Pitarch was infamously fond of the Belgian league during his time at Villa, signing no less than four players from there in one season. Three of them even played for the same club, that being Club Brugge. Of these four players signed, none of them are first-team regulars anymore, albeit with Wesley having suffered a devastating knee injury that has kept him out for 13 months so far.
Analysing the recruitment options a little closer, it is immediately apparent which approach has worked the best. Ollie Watkins has already scored three more goals than Wesley and Samatta combined in 15 fewer appearances while Emi Martinez has kept over double the number of clean sheets Tom Heaton kept in the same amount of games before his injury.
Matty Cash’s more attacking style also compliments Villa’s expansive game more so than the more defensive Frederic Guilbert.
However, arguably the most important signings have been Ross Barkley and new arrival Morgan Sanson. Both players are attacking midfielders, an option sorely missed by Dean Smith since Jack Grealish shifted back out wide at the start of last season.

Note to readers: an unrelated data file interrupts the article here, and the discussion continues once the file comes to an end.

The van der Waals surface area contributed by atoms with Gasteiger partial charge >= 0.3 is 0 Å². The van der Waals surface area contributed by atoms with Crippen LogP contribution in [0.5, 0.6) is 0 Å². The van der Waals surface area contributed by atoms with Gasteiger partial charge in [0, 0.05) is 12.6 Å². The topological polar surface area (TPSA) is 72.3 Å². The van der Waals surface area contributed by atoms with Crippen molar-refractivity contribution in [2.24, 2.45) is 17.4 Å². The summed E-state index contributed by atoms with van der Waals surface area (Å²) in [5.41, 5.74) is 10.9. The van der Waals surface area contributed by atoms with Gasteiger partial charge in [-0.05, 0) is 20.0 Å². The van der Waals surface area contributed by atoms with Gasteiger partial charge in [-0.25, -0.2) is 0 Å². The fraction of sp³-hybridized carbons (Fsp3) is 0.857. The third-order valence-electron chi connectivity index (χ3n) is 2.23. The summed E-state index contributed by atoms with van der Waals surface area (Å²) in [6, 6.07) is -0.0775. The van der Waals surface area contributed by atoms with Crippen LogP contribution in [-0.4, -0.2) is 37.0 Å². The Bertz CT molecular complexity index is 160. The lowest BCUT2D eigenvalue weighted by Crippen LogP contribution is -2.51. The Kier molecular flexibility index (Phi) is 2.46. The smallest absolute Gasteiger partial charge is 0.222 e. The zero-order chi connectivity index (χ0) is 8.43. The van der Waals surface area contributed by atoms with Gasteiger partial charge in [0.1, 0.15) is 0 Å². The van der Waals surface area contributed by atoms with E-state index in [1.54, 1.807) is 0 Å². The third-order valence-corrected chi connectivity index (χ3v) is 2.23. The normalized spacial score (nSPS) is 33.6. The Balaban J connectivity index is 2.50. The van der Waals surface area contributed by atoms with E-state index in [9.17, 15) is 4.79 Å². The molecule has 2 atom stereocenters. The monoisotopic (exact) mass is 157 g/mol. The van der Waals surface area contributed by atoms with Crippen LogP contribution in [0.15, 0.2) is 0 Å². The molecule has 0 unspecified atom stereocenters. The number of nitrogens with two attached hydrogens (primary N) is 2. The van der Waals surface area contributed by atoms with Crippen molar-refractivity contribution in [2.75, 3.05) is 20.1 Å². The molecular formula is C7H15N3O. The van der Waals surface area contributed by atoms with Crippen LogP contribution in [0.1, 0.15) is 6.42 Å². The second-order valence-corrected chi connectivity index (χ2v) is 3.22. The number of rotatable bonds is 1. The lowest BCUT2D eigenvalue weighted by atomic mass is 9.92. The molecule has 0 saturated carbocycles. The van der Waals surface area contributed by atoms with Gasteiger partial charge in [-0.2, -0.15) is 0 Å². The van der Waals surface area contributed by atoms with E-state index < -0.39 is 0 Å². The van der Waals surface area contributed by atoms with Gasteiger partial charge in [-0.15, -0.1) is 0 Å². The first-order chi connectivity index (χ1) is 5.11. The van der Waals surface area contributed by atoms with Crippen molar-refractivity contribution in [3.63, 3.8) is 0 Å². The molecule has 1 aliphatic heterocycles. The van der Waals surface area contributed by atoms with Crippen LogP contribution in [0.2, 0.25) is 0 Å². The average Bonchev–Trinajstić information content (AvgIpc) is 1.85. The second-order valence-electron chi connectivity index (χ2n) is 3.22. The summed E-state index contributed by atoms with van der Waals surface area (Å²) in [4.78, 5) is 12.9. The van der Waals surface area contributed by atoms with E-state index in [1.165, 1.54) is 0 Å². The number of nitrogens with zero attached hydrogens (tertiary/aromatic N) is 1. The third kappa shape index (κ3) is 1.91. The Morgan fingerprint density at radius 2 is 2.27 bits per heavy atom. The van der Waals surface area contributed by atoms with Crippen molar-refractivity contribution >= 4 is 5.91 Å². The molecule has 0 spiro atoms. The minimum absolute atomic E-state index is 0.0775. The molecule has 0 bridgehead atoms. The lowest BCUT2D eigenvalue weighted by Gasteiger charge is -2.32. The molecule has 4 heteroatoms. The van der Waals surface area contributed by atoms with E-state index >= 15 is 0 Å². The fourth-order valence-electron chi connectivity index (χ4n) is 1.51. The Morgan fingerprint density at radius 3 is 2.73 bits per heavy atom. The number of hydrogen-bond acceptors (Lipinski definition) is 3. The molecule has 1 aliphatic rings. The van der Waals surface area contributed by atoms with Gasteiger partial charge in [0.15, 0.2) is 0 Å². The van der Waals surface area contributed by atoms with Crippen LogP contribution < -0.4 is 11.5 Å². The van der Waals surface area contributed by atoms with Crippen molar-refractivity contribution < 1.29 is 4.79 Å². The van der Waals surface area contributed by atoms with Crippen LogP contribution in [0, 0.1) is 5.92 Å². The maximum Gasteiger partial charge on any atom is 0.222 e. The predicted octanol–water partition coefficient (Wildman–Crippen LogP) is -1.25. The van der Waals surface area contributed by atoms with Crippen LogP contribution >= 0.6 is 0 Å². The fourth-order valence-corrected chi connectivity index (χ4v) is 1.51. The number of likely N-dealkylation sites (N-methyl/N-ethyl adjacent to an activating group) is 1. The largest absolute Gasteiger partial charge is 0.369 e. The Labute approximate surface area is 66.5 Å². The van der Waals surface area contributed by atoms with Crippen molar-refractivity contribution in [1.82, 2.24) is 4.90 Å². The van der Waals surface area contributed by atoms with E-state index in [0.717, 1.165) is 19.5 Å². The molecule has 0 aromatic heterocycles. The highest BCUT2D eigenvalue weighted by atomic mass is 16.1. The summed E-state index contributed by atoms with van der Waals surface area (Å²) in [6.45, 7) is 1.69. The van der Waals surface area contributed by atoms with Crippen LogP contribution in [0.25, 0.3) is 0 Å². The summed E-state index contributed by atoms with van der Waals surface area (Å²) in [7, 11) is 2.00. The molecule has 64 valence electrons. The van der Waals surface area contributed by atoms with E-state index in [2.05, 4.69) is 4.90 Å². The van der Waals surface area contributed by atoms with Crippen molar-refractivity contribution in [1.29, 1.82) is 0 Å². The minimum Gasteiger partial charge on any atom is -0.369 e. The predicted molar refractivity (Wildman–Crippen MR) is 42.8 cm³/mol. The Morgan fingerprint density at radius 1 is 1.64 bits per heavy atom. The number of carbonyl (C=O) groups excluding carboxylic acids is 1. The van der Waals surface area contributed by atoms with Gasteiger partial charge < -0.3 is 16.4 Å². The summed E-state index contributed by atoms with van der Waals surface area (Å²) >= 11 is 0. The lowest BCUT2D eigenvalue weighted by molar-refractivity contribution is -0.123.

This has allowed Villa to ditch their ineffective 4-3-3 formation in favour of a more expansive 4-2-3-1 that plays more to Villa’s strengths.
The quality of the new recruits has also brought the players from last season up to a new level. John McGinn has finally started to look more like he did before his ankle injury in December 2019, Trezeguet has stepped up his defensive work while Matt Targett has put himself in England contention with a string of huge performances for Villa.
Lange’s approach to recruitment is already beginning to pay dividends with Villa’s upshoot in form. He has been much more responsible with the club’s finances than his predecessor and has gotten much better results from it.
While Smith or Grealish can collect the plaudits for the form on the pitch, Lange’s role in building this team cannot be understated.